I like squirrels. I relate to them. Maybe I was a squirrel in a previous life.
Admittedly they have a reputation for being, well, squirrelly, but they’ve always
seemed perfectly normal to me. That should have been a red flag.
Crazy doesn’t run through my family; it saunters slowly and deliberately. My daughter hates going to a new doctor and filling out the medical history sheets. When she gets to the question, “Is there mental illness in your family?” she has to ask for extra paper.
And I’m not talking about eccentricity. None of my people were rich enough to be eccentric. The kindest term I heard applied to one ancestor was, “He was notional.” Right. This was the guy who fought for the Confederacy for three years and switched sides the last year of the war. That might sound pretty smart and not crazy at all to some people, namely those from north of the Mason-Dixon Line, but context is everything. He was removed from the family Bible and never spoken of again.
My mother’s aunt, another example, was a complete loon. Her given name was Willie Polk Morgan, which she hated. The first chance she got, she had it legally changed to Pocahantas P. Morgan, which she considered a major improvement. I remember her well, because she used to remove her dentures at the table after eating, wrap them in her napkin, and then surreptitiously make the bundle move slightly, as if those choppers were alive. She would scare small children (mainly me) by grabbing the bundle, shoving it into their throats, and making Cujo growling noises. I had a stressful childhood.
Polk’s brother’s name was Robert Edwin, but he went by Pete. No one bothered to tell me he and his wife were dropping by from Tennessee one day, so when a strange man got out of his car and growled, “Come here, girl!” I screamed bloody murder and ran for the front door. Everyone laughed at me and acted like I was crazy. That’s when I learned about “the eye of the beholder.” For the first time I realized I was the only sane one in my house.
My father approached normalcy, at least compared to my mother’s side of the family. But he carried a spool of tamale string in the trunk of his car in case he needed to effect repairs on something. He believed if it couldn’t be fixed with tamale string, it was broken beyond repair.
My mother was superstitious to the point of paranoia. It was bad luck to kill crickets, lay a hat on a bed, return to a starting point by a route different from the one by which you sallied forth, or walk around an obstruction on the opposite side from someone else without dispelling the bad luck by saying, “Bread and butter!” I remember many childhood hours spent in deep guilt because I had stepped on a crack in the sidewalk; my mother’s paraplegia was imminent. She used to make up superstitions if she didn’t have one ready-made to fit any occasion. “You put those rocks back! Don’t you dare put them in the car. I had a cousin who came down with diphtheria right after putting rocks in the car!” It was years before I realized she just didn’t want my dirty rock collection in her Caddie.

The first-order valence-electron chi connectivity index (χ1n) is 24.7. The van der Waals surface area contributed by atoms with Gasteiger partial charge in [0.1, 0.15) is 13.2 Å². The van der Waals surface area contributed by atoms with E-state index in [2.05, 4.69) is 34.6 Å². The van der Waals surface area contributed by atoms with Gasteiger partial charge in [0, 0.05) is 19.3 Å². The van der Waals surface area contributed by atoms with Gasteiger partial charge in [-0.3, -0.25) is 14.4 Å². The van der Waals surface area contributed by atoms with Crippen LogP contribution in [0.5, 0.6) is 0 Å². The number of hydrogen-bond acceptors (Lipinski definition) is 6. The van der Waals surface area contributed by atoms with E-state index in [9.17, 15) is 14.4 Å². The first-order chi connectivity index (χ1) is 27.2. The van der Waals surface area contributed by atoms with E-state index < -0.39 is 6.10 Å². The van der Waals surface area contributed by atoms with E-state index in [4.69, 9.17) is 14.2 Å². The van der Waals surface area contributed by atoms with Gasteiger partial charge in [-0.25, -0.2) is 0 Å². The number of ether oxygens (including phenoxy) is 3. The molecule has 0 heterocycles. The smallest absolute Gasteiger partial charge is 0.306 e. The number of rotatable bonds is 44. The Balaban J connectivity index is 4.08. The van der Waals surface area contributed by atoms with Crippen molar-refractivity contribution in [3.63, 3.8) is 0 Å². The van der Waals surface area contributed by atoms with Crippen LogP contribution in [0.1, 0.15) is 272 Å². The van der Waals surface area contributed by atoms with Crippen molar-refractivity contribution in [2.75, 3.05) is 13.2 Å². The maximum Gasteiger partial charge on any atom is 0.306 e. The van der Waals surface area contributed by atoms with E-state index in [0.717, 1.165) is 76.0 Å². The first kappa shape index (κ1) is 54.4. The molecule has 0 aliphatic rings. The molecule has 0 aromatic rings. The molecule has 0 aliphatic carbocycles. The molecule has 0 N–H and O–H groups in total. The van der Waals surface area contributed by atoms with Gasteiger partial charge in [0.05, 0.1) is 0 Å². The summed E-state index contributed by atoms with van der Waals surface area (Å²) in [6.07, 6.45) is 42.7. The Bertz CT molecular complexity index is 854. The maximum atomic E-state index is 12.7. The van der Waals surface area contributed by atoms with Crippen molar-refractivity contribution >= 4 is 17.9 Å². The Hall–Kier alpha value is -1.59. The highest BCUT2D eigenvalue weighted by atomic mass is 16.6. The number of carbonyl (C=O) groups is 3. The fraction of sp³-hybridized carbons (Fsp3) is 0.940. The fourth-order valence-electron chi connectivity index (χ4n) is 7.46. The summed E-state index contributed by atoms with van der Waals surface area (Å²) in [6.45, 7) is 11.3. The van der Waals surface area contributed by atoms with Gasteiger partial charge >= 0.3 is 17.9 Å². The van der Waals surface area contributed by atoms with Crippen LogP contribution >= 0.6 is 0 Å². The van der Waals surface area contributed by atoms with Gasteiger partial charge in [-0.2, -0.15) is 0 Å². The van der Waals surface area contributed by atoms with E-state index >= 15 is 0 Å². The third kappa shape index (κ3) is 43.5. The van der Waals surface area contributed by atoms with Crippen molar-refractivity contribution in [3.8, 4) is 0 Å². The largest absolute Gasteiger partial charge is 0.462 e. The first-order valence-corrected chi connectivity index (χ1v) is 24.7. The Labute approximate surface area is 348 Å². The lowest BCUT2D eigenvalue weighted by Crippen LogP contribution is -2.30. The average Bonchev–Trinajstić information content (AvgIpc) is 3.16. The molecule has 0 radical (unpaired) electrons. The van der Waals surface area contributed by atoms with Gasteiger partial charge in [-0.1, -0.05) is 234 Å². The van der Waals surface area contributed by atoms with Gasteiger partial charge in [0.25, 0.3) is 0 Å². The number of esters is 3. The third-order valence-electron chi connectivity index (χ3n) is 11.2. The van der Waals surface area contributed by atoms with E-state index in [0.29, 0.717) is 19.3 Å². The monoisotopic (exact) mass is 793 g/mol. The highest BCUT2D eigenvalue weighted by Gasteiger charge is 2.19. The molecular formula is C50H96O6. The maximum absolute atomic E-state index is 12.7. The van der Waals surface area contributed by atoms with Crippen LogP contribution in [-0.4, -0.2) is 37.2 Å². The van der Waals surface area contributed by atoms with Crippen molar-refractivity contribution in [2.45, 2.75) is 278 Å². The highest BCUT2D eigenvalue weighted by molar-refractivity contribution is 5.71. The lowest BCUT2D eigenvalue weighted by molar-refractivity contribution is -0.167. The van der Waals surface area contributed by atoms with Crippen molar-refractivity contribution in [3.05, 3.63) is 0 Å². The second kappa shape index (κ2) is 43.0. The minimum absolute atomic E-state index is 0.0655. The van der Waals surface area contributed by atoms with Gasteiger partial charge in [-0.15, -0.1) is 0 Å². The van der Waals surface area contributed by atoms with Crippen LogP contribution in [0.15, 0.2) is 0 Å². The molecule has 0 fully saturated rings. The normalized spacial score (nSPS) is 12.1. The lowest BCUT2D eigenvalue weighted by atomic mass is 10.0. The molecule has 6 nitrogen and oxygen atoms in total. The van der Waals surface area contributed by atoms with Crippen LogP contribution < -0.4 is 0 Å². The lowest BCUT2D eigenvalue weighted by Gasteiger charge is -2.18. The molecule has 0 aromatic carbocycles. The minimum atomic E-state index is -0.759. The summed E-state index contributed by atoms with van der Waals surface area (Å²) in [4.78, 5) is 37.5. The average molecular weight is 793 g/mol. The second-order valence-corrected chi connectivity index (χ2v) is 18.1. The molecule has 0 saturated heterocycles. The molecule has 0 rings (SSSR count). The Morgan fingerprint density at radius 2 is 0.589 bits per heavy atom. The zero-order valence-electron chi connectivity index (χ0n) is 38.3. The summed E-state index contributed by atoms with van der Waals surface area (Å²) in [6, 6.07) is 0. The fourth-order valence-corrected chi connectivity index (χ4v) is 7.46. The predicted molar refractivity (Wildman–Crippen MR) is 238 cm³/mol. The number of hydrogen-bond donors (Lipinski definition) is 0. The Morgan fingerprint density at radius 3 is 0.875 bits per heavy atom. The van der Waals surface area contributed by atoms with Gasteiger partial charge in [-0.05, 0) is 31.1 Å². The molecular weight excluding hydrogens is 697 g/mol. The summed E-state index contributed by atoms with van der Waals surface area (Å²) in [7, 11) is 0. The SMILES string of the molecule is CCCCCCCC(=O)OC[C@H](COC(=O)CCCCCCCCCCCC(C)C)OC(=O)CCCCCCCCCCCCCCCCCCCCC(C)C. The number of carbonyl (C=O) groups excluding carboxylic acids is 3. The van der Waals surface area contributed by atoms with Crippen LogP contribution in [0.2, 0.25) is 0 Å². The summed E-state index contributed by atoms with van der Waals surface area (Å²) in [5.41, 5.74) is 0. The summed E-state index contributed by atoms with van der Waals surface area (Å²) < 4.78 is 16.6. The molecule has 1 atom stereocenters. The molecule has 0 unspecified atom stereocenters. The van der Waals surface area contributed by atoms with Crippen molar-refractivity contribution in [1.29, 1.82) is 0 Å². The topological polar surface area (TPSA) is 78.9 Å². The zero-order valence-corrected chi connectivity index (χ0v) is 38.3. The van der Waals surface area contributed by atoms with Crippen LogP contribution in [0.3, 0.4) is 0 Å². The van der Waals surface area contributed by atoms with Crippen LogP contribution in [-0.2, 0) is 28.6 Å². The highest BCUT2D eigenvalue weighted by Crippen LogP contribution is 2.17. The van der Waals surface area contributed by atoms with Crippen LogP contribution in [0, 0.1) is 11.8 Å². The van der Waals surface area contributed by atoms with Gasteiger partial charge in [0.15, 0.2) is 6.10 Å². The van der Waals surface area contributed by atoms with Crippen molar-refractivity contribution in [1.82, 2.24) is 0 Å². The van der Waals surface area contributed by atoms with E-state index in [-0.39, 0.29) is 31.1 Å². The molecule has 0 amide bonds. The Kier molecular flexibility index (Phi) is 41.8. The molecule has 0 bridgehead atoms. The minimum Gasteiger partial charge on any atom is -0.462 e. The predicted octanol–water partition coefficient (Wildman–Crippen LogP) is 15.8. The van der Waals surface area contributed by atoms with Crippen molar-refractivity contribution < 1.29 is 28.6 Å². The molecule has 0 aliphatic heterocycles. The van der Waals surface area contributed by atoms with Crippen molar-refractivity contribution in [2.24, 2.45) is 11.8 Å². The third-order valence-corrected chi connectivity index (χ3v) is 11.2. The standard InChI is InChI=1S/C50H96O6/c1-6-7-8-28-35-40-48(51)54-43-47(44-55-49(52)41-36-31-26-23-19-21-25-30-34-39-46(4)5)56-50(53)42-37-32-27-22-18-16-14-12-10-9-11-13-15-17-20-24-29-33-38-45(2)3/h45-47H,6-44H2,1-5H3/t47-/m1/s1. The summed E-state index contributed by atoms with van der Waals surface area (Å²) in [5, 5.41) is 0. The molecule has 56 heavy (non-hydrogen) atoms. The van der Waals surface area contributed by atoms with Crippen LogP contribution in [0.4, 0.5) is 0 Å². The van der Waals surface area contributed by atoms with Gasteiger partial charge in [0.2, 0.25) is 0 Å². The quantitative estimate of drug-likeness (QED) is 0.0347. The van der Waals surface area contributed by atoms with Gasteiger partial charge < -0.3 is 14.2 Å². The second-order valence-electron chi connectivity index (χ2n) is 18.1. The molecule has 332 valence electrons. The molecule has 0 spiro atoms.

I am not superstitious. I simply don’t believe in pressing my luck. And I can’t see letting those near and dear to me tempt fate, either. For example, my husband has a tendency to put hats on the bed. This is a community property state. That means half of his bad luck is mine! I have enough trouble forestalling my own doom without having to worry about a paranormal loose cannon.
We recently attended a party on a cold day, where everyone piled hats and coats on a bed. He motioned at me through the open door and asked, “Is it okay to put my hat on the bed if my coat is in between?” I made an executive decision. And I must have been right, because both of us survived the party and made it home safely.
I’ve heard that sane people are boring. I can’t confirm that because I’ve yet to meet one. I don’t even know where they are kept. If you find one, please let me know so I can judge for myself. In the meantime, I’ll just continue to relate to squirrels and my family as equals.